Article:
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BALTIMORE (WJZ) — Calling all art lovers! The Baltimore Museum of Art is welcoming visitors again in a phased approach.

The doors at the Baltimore Museum of Art are officially back open.

“We think that the public will experience it with great excitement and a feeling of great safety,” Christopher Bedford, Director of the Baltimore Museum of Arts, said.


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This comes after six months of being shut down inside to the public due to the coronavirus pandemic.

The staff has ensured proper protocols are in place to safely reopen in a phased approach.

“We’re opening under radically changed circumstances that aren’t even close to normal, but we believe are very safe for our audiences,” Bedford said.

Visitors will notice some changes when they walk through the door, like a timed entry pass. Masks and social distancing will also be enforced inside the building at all times. The museum will also only operate at 25 percent capacity.

“The museum will be incredibly sparsely populated to give people a keen sense of their own safety of their space,” Bedford said. “There are sanitizing stations all over the place, we have retrofitted our bathrooms, they’re single-use. ”

In addition, a new air filtration system has been installed throughout the building to help mitigate the threat of COVID-19.

The museum will also resume its planned roster of 2020 exhibitions that celebrate female-identifying artists and leaders.

“By luck, not design, we have all of those shows,” Bedford said. “Plus one more focused on African art fresh for our public, so the entire museum is effectively new.”

For more information on the Baltimore Museum of Art, please click here.

For the latest information on coronavirus go to the Maryland Health Department’s website or call 211. You can find all of WJZ’s coverage on coronavirus in Maryland here.

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Belarus borders remain open despite leaders closure threat

KYIV, Ukraine (AP) — Belarus’ borders with Poland and Lithuania remained open Friday despite the nation’s president declaring they would be closed and accusing the neighboring nations of instigating nearly six weeks of protests against his 26 year of authoritarian leadership.

Belarusian President Alexander Lukashenko said late Thursday that he was putting the army on high alert and closing the country’s borders with Lithuania and Poland. Lukashenko has blamed the United States and its allies for fomenting the weeks of unrest following his landslide reelection to a sixth term last month, an outcome that protesters in Belarus say resulted from a rigged election.

“We are forced to withdraw troops from the streets, put the army on high alert and close the state border on the west, primarily with Lithuania and Poland,” Lukashenko said while addressing a women’s forum, adding that Belarus’ border with Ukraine also would be strengthened.

But the national Border Guard Service said all border checkpoints remained open, though it said controls and inspections have been strengthened.

A spokeswoman for the Polish Border Guard, Agnieszka Golias, said traffic at Poland’s border with Belarus was as busy as usual. Lithuanian authorities also reported no changes.

Lukashenko’s main challenger in the election, former English teacher and political novice Sviatlana Tsikhanouskaya, dismissed Lukashenko’s claims as part of his efforts to denigrate protesters and to blame foreign influences for the outpouring of anger toward him and calls for his resignation on the streets of Belarus.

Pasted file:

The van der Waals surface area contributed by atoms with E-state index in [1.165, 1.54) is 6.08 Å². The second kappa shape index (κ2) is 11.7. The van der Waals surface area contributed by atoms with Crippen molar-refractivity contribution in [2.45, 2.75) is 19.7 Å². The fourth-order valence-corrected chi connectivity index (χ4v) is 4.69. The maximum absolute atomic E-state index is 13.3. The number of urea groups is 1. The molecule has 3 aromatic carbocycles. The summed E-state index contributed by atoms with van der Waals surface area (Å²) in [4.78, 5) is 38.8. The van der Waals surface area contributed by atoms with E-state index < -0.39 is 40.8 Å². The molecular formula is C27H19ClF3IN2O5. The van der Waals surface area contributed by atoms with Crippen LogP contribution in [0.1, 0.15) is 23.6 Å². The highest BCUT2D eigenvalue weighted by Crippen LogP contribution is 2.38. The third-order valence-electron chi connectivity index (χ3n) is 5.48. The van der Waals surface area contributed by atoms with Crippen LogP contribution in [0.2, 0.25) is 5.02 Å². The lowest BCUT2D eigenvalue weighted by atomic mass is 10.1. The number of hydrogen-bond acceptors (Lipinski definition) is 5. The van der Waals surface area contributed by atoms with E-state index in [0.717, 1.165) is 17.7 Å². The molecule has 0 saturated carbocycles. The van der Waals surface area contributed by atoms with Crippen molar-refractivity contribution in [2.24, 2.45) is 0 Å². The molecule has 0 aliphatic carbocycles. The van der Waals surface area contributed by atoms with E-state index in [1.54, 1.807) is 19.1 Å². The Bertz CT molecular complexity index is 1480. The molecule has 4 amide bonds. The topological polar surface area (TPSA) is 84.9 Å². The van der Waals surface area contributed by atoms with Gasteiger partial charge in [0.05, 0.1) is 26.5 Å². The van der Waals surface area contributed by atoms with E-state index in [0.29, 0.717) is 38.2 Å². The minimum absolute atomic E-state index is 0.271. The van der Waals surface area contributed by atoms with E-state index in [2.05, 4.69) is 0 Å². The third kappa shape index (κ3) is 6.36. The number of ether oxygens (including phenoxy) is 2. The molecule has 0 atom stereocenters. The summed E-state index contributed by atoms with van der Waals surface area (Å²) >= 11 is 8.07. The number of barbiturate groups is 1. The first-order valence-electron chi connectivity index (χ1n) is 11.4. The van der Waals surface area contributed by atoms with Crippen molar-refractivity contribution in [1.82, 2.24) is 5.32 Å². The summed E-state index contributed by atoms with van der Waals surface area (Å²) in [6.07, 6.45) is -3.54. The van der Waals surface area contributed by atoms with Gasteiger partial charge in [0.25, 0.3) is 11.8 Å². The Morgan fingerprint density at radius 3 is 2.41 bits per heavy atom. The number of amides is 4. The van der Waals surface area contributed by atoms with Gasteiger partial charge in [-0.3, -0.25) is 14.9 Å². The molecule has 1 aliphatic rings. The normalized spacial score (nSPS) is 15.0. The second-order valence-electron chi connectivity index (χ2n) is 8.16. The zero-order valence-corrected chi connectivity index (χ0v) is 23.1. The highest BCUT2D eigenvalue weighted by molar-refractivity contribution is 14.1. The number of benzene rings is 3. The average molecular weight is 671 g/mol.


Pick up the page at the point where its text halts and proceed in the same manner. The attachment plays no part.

“Lukashenko already has tried to scare us with enemies that don’t exist. He has accused peaceful people of being engaged in violence and tried to cast the true patriots as traitors,” Tsikhanouskaya said in a statement. “But his talk yesterday about closing the borders marks a new level of distancing from the reality. It was a talk by a weak person about his own imaginary world.”

She urged Belarusians to ignore Lukashenko’s bluster, emphasizing that “all our neighbors are our friends.”

Lithuanian Foreign Minister Linas Linkevicius voiced concern over Lukashenko’s statement about beefing up troops on the border.

“This is an inadequate response of an inadequate person to the situation,” he told public broadcaster LRT Radio.

The United States and the European Union have criticized the presidential election as neither free nor fair and urged Lukashenko to start talks with the opposition — a call he has rejected. Washington and Brussels have been pondering sanctions against Belarusian officials for alleged vote-rigging and the violent response to protests.

During a ferocious protest crackdown in the first few days after the Aug. 9 presidential election, nearly 7,000 people were arrested and hundreds were injured. Belarusian authorities have since changed tactics and tried to squash protests with the selective detentions of demonstrators and the jailing of opposition leaders.

In a new strategy to stem Sunday rallies that drew up to 200,000 people to the streets of Minsk to denounce the government, the Belarusian Prosecutor General’s office said it has tracked down parents who took their children to opposition demonstrations.

It said that prosecutors in the capital have served notices to 140 individuals, warning them of their failure to fulfill their parental duties. The office’s statement didn’t spell out the potential consequences of the warnings.


Vladimir Isachenkov in Moscow, Monika Scislowska in Warsaw, Poland and Jan M. Olsen in Copenhagen, Denmark contributed to this report.


Follow AP’s coverage of the political unrest in Belarus at

Copyright © 2020 The Associated Press. All rights reserved. This material may not be published, broadcast, written or redistributed.

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